15. 8.

    May government-owned entities, states or municipalities file for an insolvency proceeding in your jurisdiction? If so, are there special rules or a separate regime that applies to such entities?

  16. Yes, but what normally happens is that the government commences those proceedings ex oficio under the form of a “forced liquidation” which in general terms is the same insolvency proceeding used for financial institutions and many other debtors subject to special bankruptcy provisions. 

  17. 9.

    On what grounds may or must a debtor be placed into an insolvency proceeding? Who may do this? What are the grounds for a voluntary proceeding? If an involuntary proceeding is filed, must a bond be posted or is there any risk of liability to the creditor or creditors who filed the action? 

  18. The commencement of an insolvency proceeding shall be grounded on either (i) a “cessation of payments’ or (ii) an “imminent payment default”.

    A company or individual will be in a cessation of payments whenever it is in default of at least two or more obligations with two or more creditors, for more than 90 days; or when two or more creditors have initiated two or more collection proceedings against such company. In each of said events, the amount of obligations must represent no less than 10 per cent of the debtor’s liabilities.

    The company will be in an imminent payment default whenever it can be demonstrated the existence of adverse situations in the respective market or in its organisation or structure, that materially affect or that will reasonably materially affect payment when due of its short-term liabilities (one year or less).

    Admittance into a reorganisation proceeding under a cessation of payments may be requested by the debtor, or by one or more creditors to whom the debtor has defaulted, or by the superintendency that supervises the debtor or the debtor’s activities. 

    In the case of an imminent payment default, the reorganisation proceeding may be initiated by the debtor himself or a plural number of external creditors with no connection to the debtor or its shareholders.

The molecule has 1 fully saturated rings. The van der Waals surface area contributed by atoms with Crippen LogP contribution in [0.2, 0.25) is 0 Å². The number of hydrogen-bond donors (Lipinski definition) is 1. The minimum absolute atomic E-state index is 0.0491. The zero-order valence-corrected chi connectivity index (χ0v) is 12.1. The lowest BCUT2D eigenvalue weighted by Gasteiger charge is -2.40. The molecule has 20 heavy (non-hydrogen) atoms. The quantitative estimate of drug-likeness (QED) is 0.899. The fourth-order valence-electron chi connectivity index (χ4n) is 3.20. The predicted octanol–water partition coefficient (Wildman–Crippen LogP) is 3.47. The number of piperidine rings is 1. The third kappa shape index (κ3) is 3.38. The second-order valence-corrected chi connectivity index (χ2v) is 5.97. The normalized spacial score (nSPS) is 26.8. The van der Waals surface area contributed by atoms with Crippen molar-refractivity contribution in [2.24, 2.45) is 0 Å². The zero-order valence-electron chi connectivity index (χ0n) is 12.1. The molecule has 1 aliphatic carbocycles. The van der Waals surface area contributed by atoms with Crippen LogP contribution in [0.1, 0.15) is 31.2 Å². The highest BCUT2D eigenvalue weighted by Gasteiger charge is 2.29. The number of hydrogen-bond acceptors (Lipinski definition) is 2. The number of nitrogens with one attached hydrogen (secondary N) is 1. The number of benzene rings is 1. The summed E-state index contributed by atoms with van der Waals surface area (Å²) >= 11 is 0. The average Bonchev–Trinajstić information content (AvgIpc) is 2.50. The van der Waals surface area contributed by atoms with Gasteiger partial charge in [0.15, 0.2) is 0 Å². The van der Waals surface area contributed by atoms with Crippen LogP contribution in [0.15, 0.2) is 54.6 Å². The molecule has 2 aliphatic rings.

The above are the grounds for either a voluntary or an involuntary proceeding. In case of an involuntary proceeding, there are no special risks or liabilities of any kind to the creditor or creditors that requested commencement of an insolvency proceeding on any given debtor, and no bond needs to be posted.

    On the other hand, a judicial liquidation procedure shall commence whenever there is a breach of the reorganisation agreement by the debtor, or upon any grounds for immediate judicial liquidation set forth in Law 1116, which include the abandonment of the debtor’s business and the request from: (i) the debtor acting on its own, (ii) the debtor along with the creditors that represent 50 per cent or more of the debtor’s liabilities, (iii) the authority that holds surveillance or control powers over the debtor, or (iv) a foreign representative or authority.

  19. 10.

    What effect, if any, does a filing have on a subsidiary or affiliate of the debtor? Are there any grounds for procedurally and substantively consolidating insolvency proceedings involving related parties? If a debtor organised under the laws of your jurisdiction entered into local insolvency proceedings, could the debtor’s foreign affiliates be included in the local filing? 

  20. As a general rule, there are no effects on the subsidiary or affiliate of a Colombian company if a filing for insolvency is made, and therefore affiliates are able to choose whether or not to join the process. Nevertheless, the first exception to this rule is that, pursuant to article 105 of Law 1116, if a foreign company that filed for insolvency abroad and which bankruptcy process has been recognised under the Colombian cross-border insolvency regime, has a Colombian branch, local bankruptcy proceedings would be initiated regarding said branch. Also, whenever the insolvency of a company threatens to put any of its affiliates in a position of inability to satisfy its obligations as they mature, the Superintendency of Companies, which is the insolvency court, may order the commencement of an insolvency proceeding of the affiliate.

    Furthermore, there is a legal presumption whereby insolvency is deemed to have been caused by parent companies, whenever subsidiaries enter into a reorganisation process. In those cases, however, the parent might be able to demonstrate that insolvency of the subsidiary has been caused by reasons different from the control exerted by it. 

    Colombian law allows simultaneous filing for insolvency between related parties, as well as the possibility to request coordination between related parties’ insolvency procedures.